sexta-feira, 29 de abril de 2011

Conflitos de interesse na educação médica: declaração pode não ajudar

Stumbling into Bad Behavior, New York Times

The authors, Max H. Bazerman and Ann E. Tenbrunsel, are academics who wrote a book about ethical blind spots. They note that regulators, prosecutors, and journalists tend to focus on corruption caused by willful actions or ignorance, but this overlooks unintentional lapses: ”Our legal system often focuses on whether unethical behavior represents ‘willful misconduct’ or ‘gross negligence.’ Typically people are only held accountable if their unethical decisions appear to have been intentional — and of course, if they consciously make such decisions, they should be. But unintentional influences on unethical behavior can have equally damaging outcomes.”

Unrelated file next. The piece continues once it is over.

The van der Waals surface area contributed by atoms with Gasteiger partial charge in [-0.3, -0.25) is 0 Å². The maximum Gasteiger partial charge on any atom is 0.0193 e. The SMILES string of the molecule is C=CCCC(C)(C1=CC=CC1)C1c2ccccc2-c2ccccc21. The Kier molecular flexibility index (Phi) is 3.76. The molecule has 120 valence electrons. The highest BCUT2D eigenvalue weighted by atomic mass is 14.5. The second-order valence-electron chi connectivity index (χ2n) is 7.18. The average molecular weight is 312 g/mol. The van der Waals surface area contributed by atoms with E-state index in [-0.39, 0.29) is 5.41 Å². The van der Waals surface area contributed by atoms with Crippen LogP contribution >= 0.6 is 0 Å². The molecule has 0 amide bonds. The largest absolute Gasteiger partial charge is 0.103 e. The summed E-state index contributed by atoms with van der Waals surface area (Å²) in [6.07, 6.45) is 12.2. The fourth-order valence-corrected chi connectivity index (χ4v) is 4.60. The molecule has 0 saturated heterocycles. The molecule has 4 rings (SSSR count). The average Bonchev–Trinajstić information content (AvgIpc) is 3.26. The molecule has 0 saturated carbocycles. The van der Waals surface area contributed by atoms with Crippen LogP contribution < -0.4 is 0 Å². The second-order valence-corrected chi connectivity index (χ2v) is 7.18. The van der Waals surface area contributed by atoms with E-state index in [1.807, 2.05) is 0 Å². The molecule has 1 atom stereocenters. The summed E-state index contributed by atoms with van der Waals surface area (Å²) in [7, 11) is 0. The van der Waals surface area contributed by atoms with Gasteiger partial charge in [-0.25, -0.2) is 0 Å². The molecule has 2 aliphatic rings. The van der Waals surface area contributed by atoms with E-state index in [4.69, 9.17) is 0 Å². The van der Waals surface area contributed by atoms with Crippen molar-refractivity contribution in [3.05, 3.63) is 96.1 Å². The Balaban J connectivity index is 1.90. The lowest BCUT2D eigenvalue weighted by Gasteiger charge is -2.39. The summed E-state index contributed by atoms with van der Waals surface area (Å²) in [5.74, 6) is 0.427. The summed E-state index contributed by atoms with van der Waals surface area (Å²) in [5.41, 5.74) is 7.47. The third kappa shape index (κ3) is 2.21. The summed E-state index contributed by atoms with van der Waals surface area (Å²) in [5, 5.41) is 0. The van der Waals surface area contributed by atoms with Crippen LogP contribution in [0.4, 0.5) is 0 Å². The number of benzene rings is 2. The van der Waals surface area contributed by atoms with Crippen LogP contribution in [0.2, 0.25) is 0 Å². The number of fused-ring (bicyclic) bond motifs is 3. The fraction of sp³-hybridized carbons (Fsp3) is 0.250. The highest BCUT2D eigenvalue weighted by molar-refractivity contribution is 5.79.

This caught my attention as it relates to conflicts of interest in medicine. For example, I have long expressed ethical concerns regarding the willful participation of physicians in pharmaceutical promotion. It is a clear conflict of interest to purport to be an unbiased advisor to patients, while at the same time choosing to attend (or deliver) overtly slanted marketing presentations. However, defenders of such participation say they deserve more credit: They cannot be corrupted, and would never willingly deliver biased medical advice no matter how drug or device manufacturers reward them.


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